Apartment buildings constructed in Boston in accordance with the provisions and purposes of G. L. c. 121A were not "publicly subsidized housing" so as to be exempt under G. L. c. 40P, s. 3(c), from the abolition of rent control. [119-121]
A Superior Court judge correctly ordered summary judgment in favor of a landlord on the tenants' claim that the landlord had contracted to preserve for a period of years the rent-controlled status of certain apartment buildings notwithstanding G. L. c. 40P, s. 3(c), where the asserted agreement contained no reference to rent control but rather undertook to guarantee the units would remain rental units rather than be converted to condominiums or cooperatives. [121-123]
CIVIL ACTION commenced in the Superior Court Department on December 15, 1995.
The case was heard by Peter M. Lauriat, J., on motions for summary judgment.
Peter Antell (Robert Feigin with him) for the plaintiffs.
John Kenneth Felter (Jonathan S. Klavens with him) for the defendant.
BECK, J. The plaintiffs are tenants in one of three residential apartment buildings constructed in the mid-1960's as part of the Prudential Center on Boylston Street in Boston. The defendant, Prudential Insurance Company of America, is the owner and developer of the Prudential Center and the plaintiffs' landlord.
When the voters of the Commonwealth elected to repeal rent control in 1994, the defendant notified the plaintiffs of a gradual rent increase. In response, the plaintiffs filed suit claiming that, because the defendant had received a public subsidy in the form of tax exemptions to build the Prudential Center, their apartments were "publicly subsidized" and therefore the law abolishing rent control did not apply to them. The plaintiffs also claimed that the rent increase was a breach of an agreement with the defendant to maintain the "rental status" of their apartments. A Superior Court judge rejected these arguments and granted summary judgment to the defendant. We affirm.
1. Factual and statutory background. We set out the broad principles governing the construction of the Prudential Center and the course of rent control legislation, reserving certain details for the discussion. In March, 1962, the defendant entered into a contract with the city of Boston (Boston) to "finance, construct, maintain and manage a redevelopment project, known as the Prudential Center complex, in the Back Bay area of Boston . . . . in accordance with the provisions and purposes of G. L. c. 121A." Prudential Ins. Co. of America v. Boston, 369 Mass. 542 , 543 (1976). Chapter 121A was enacted in 1945 to encourage privately financed projects to redevelop "blighted open, decadent or sub-standard areas" in order to provide "decent, safe and sanitary buildings for residential, commercial, industrial, institutional, recreational, or governmental purposes." G. L. c. 121A, s. 2. To encourage the necessary private investment, "the statute provides that a project undertaken by a qualified applicant, such as an insurance company, is exempt from State and local taxation, including betterment and special assessments, for a period of forty years." Prudential Ins. Co. of America v. Boston, supra. In place of taxes, the defendant made annual payments to the city as set out in agreements with the city and consistent with G. L. c. 121A, s. 10. See Prudential Ins. Co. of America v. Boston, supra at 543-544. The defendant's original proposal "reserved a future option to construct residential units within the project area. In 1965, the mayor and the BRA [Boston Redevelopment Authority] approved [the defendant's] plans to build [the] three residential rental apartment buildings" at issue here. Bronstein v. Prudential Ins. Co. of America, 390 Mass. 701 , 702 (1984).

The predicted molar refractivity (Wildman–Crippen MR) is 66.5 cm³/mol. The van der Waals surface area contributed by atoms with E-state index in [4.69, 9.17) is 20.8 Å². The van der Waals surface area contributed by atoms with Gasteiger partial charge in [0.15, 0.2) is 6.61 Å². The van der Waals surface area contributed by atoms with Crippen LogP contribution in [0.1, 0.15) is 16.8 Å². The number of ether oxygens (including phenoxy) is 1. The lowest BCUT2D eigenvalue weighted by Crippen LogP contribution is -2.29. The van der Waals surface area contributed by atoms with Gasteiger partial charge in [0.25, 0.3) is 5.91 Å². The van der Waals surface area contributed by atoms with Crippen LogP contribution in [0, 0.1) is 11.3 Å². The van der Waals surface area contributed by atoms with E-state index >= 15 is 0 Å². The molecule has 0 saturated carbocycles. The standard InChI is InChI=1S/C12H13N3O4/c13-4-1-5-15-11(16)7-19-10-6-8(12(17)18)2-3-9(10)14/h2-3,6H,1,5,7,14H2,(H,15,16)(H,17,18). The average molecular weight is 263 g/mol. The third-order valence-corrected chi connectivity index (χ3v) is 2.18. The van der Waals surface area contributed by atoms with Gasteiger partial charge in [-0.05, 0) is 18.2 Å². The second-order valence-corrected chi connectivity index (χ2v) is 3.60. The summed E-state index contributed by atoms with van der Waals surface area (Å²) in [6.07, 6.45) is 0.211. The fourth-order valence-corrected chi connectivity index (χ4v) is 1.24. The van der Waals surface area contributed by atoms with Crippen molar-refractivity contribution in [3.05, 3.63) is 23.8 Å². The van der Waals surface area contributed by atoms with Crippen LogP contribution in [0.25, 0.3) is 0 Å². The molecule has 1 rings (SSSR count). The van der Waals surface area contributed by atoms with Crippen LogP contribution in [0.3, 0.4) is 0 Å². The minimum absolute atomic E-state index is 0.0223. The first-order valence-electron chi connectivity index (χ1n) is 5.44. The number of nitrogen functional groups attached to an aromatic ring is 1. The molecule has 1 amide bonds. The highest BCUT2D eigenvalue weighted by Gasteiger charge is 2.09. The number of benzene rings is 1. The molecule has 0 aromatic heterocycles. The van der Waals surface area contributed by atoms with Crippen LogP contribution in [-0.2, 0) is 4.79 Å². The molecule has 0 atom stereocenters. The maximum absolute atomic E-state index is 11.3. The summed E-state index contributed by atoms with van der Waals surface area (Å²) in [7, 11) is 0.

In 1970, the Legislature enacted an enabling statute authorizing certain cities and towns to institute rent control by setting
maximum rents for controlled rental units. St. 1970, c. 842, s. 3. According to the preamble, the purpose of this legislation was "to alleviate the severe shortage of rental housing," specifically the "substantial and increasing shortage of rental housing accommodations for families of low and moderate income." St. 1970, c. 842, s. 1. Boston accepted the provisions of the rent control act effective January 1, 1973. Prudential Ins. Co. of America v. Boston, 369 Mass. at 544. The rent control law applied to the apartments in the Prudential Center. Id. at 550.
In 1989, as part of its plan for a major redevelopment of the Prudential Center, the defendant petitioned the BRA to terminate the Prudential Center's designation as a 121A project. To address the concerns of the tenants, the BRA required that the defendant agree to maintain the "rental status" of the apartments under G. L. c. 121 A until August 31, 2001, the expiration of the original 121A project period. In exchange for this commitment, the Prudential Apartments Association, a tenants' organization, testified in support of the defendant's redevelopment plan at the required hearing before the BRA on December 14, 1989. On August 2, 1991, the defendant "executed" a one page document entitled "AGREEMENT AS TO RENTAL STATUS OF RESIDENTIAL PROJECT - PRUDENTIAL CENTER APARTMENT BUILDINGS."